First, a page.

For instance with Android, Google’s Security blog says, “devices with the latest security update are protected. Furthermore, we are unaware of any successful reproduction of this vulnerability that would allow unauthorized information disclosure on ARM-based Android devices.” Except that most Android devices, especially budget ones, are not on the latest security update (Google has monthly security patches).
This means a lot of users are at risk from malicious apps that can try and carry out these attacks. To be clear, this problem goes beyond one operating system or processor. So unless vendors push out security updates for every single user, this will remain a serious problem.
So how can I protect my PC or smartphone from this Meltdown or Spectre? What updates have been rolled out?
Windows 10 has automatically got updates for fixing the problem. According to The Verge, check for Microsoft update KB4056892 on your Windows 10 PC. This was pushed on January 3, 2018 and should have automatically got installed on your PC. However, for Windows 7 and Windows 8 users, the updates will come next Tuesday. Some firmware upgrades will be required to protect the PC.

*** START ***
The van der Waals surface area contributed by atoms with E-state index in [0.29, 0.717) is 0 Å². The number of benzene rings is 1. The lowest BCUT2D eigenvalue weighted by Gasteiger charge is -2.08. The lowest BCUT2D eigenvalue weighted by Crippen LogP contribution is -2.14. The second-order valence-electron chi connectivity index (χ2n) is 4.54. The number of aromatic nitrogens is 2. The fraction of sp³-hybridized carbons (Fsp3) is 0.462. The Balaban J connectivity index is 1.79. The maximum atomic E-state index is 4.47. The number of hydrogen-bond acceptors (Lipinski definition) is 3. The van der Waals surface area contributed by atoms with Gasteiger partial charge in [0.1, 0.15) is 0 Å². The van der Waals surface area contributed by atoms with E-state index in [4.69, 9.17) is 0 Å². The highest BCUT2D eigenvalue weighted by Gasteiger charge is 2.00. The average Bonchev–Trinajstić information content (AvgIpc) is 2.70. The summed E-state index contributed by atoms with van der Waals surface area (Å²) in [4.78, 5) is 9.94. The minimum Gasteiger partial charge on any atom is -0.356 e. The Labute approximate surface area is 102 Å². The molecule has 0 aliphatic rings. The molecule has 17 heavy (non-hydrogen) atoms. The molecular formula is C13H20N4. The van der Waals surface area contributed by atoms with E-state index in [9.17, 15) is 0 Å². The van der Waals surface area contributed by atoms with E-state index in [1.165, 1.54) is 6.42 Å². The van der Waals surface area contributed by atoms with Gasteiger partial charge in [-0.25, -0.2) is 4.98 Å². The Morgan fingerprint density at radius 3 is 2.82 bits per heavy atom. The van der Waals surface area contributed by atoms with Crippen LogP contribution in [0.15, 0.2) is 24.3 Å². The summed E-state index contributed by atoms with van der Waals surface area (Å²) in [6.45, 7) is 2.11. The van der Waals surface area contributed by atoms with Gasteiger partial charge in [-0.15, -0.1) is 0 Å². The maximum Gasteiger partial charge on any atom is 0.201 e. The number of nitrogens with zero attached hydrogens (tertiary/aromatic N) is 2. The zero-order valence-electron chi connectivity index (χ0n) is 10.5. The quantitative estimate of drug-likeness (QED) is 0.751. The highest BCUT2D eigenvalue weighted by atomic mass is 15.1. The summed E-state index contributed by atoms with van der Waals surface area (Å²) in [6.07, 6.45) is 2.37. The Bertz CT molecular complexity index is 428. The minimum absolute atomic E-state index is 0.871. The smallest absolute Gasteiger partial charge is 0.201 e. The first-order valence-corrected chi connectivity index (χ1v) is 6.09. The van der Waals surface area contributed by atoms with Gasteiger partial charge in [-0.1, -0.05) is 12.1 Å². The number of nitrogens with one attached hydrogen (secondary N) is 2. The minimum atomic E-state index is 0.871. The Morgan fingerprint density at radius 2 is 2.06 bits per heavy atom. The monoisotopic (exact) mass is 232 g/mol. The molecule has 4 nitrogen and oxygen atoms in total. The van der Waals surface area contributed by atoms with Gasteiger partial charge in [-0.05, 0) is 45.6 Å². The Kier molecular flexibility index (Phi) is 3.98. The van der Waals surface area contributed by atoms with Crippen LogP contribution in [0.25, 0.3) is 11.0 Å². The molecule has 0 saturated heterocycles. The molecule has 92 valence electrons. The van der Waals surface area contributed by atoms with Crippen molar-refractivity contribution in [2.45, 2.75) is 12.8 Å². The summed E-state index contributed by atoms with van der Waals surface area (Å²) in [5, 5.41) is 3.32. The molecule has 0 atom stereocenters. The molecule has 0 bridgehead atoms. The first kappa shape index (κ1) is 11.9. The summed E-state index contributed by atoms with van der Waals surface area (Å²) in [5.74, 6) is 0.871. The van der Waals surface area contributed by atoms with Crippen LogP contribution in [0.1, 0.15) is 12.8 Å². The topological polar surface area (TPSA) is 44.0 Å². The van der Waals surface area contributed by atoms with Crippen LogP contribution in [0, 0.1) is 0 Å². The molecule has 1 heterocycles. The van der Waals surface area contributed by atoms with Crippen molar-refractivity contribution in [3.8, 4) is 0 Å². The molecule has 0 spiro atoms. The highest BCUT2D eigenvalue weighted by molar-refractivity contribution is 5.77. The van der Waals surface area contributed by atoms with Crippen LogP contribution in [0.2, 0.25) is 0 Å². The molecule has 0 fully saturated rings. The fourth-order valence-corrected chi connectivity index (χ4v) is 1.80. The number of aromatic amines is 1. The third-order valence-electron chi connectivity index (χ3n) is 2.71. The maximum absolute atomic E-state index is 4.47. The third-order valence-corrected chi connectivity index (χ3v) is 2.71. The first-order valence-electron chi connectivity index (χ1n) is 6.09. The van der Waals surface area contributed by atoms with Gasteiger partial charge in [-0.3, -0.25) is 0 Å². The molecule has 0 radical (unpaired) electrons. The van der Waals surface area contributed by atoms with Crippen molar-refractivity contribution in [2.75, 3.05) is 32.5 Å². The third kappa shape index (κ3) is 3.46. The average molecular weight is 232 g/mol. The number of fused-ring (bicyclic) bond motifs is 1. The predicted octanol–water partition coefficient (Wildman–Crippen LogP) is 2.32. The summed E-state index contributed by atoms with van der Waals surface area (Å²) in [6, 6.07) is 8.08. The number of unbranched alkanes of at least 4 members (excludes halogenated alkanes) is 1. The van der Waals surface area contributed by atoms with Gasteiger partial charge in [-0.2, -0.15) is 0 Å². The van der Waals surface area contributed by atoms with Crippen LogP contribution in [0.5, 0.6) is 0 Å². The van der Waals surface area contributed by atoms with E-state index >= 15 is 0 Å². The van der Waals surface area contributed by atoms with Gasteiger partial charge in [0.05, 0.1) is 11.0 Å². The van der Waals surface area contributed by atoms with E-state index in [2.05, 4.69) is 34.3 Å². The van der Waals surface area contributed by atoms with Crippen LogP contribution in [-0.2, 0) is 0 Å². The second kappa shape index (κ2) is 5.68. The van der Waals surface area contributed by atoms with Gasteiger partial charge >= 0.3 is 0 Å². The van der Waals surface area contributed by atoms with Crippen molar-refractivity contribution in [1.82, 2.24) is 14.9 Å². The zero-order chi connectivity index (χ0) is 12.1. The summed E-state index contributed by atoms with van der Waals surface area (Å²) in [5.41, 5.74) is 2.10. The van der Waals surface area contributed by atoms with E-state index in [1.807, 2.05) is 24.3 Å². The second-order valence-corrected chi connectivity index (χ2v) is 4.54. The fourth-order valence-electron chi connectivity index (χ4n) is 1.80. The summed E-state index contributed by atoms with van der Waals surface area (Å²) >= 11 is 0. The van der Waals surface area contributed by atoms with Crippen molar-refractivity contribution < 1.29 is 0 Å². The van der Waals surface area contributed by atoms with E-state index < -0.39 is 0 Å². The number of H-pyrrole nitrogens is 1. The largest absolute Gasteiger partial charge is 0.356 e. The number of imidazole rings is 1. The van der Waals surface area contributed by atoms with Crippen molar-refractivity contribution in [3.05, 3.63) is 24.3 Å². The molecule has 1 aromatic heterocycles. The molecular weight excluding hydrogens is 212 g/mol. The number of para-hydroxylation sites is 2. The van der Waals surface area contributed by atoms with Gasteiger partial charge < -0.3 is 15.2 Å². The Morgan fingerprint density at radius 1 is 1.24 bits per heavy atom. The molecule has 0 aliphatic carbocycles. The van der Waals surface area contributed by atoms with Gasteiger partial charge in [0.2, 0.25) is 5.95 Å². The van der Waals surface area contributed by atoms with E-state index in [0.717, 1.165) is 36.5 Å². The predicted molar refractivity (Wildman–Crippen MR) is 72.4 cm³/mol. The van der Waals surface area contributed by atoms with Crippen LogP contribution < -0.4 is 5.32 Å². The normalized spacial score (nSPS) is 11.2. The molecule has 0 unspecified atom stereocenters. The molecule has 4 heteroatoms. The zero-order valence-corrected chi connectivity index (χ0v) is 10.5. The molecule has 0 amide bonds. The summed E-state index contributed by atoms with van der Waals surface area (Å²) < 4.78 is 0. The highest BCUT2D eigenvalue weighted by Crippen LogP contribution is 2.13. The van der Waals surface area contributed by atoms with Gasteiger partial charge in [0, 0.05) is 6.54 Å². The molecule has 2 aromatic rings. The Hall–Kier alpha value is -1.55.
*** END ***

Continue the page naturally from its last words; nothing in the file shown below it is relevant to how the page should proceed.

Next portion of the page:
In Apple’s case, it has released mitigations in iOS 11.2, macOS 10.13.2, and tvOS 11.2 to help defend against Meltdown. It will also release an update for Safari on macOS and iOS in the coming days to mitigate these exploit techniques.
For those using Chrome browser, they need to update to the latest version which will release on January 23. Google Chrome 64 will contain mitigations to protect against exploitation. With Chrome OS, Google says some versions are no longer supported and these are definitely at risk. According to the support page, ChromeOS versions prior to 63 are not patched, so those are at risk. Coming to the Firefox browser, users need to be on version Firefox 57.0.4 to ensure they are protected against the attacks. Additionally anti-virus software will also have to be updated against the attacks, and programs like Avast, Avira, BitDefender have pushed the fix to customers.